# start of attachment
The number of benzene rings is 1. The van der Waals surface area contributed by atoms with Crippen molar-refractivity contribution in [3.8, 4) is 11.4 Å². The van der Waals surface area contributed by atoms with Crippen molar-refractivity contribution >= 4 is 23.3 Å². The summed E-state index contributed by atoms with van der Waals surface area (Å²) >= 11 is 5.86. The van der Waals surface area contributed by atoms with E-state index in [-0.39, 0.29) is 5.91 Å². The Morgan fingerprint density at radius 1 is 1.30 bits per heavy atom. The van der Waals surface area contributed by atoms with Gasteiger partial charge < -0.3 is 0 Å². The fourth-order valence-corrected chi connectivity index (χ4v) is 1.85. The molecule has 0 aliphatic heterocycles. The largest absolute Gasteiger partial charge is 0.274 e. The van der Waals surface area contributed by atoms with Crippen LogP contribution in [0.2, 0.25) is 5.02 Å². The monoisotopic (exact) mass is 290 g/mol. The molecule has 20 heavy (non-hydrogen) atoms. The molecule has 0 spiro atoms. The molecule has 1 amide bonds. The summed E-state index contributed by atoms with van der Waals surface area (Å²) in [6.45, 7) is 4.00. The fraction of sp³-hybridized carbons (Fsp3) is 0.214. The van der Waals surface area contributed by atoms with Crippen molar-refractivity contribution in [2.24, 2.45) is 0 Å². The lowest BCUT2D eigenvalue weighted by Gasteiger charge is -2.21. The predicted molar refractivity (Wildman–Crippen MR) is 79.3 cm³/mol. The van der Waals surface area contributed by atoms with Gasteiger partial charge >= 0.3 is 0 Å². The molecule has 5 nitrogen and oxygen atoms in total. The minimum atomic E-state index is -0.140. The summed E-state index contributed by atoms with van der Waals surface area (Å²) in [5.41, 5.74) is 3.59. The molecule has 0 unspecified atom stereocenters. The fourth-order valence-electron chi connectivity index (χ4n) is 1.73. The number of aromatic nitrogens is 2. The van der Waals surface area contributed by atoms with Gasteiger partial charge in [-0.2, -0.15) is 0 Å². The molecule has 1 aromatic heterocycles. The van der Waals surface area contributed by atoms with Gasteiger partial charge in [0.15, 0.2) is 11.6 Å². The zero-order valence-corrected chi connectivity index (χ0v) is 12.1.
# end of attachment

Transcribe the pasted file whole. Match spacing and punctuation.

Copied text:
The number of benzene rings is 1. The van der Waals surface area contributed by atoms with Crippen molar-refractivity contribution in [3.8, 4) is 11.4 Å². The van der Waals surface area contributed by atoms with Crippen molar-refractivity contribution >= 4 is 23.3 Å². The summed E-state index contributed by atoms with van der Waals surface area (Å²) >= 11 is 5.86. The van der Waals surface area contributed by atoms with E-state index in [-0.39, 0.29) is 5.91 Å². The Morgan fingerprint density at radius 1 is 1.30 bits per heavy atom. The van der Waals surface area contributed by atoms with Gasteiger partial charge < -0.3 is 0 Å². The fourth-order valence-corrected chi connectivity index (χ4v) is 1.85. The molecule has 0 aliphatic heterocycles. The largest absolute Gasteiger partial charge is 0.274 e. The van der Waals surface area contributed by atoms with Crippen LogP contribution in [0.2, 0.25) is 5.02 Å². The monoisotopic (exact) mass is 290 g/mol. The molecule has 20 heavy (non-hydrogen) atoms. The molecule has 0 spiro atoms. The molecule has 1 amide bonds. The summed E-state index contributed by atoms with van der Waals surface area (Å²) in [6.45, 7) is 4.00. The fraction of sp³-hybridized carbons (Fsp3) is 0.214. The van der Waals surface area contributed by atoms with Crippen molar-refractivity contribution in [2.24, 2.45) is 0 Å². The lowest BCUT2D eigenvalue weighted by Gasteiger charge is -2.21. The predicted molar refractivity (Wildman–Crippen MR) is 79.3 cm³/mol. The van der Waals surface area contributed by atoms with Gasteiger partial charge >= 0.3 is 0 Å². The molecule has 5 nitrogen and oxygen atoms in total. The minimum atomic E-state index is -0.140. The summed E-state index contributed by atoms with van der Waals surface area (Å²) in [5.41, 5.74) is 3.59. The molecule has 0 unspecified atom stereocenters. The fourth-order valence-electron chi connectivity index (χ4n) is 1.73. The number of aromatic nitrogens is 2. The van der Waals surface area contributed by atoms with Gasteiger partial charge in [-0.2, -0.15) is 0 Å². The molecule has 1 aromatic heterocycles. The van der Waals surface area contributed by atoms with Gasteiger partial charge in [0.15, 0.2) is 11.6 Å². The zero-order valence-corrected chi connectivity index (χ0v) is 12.1.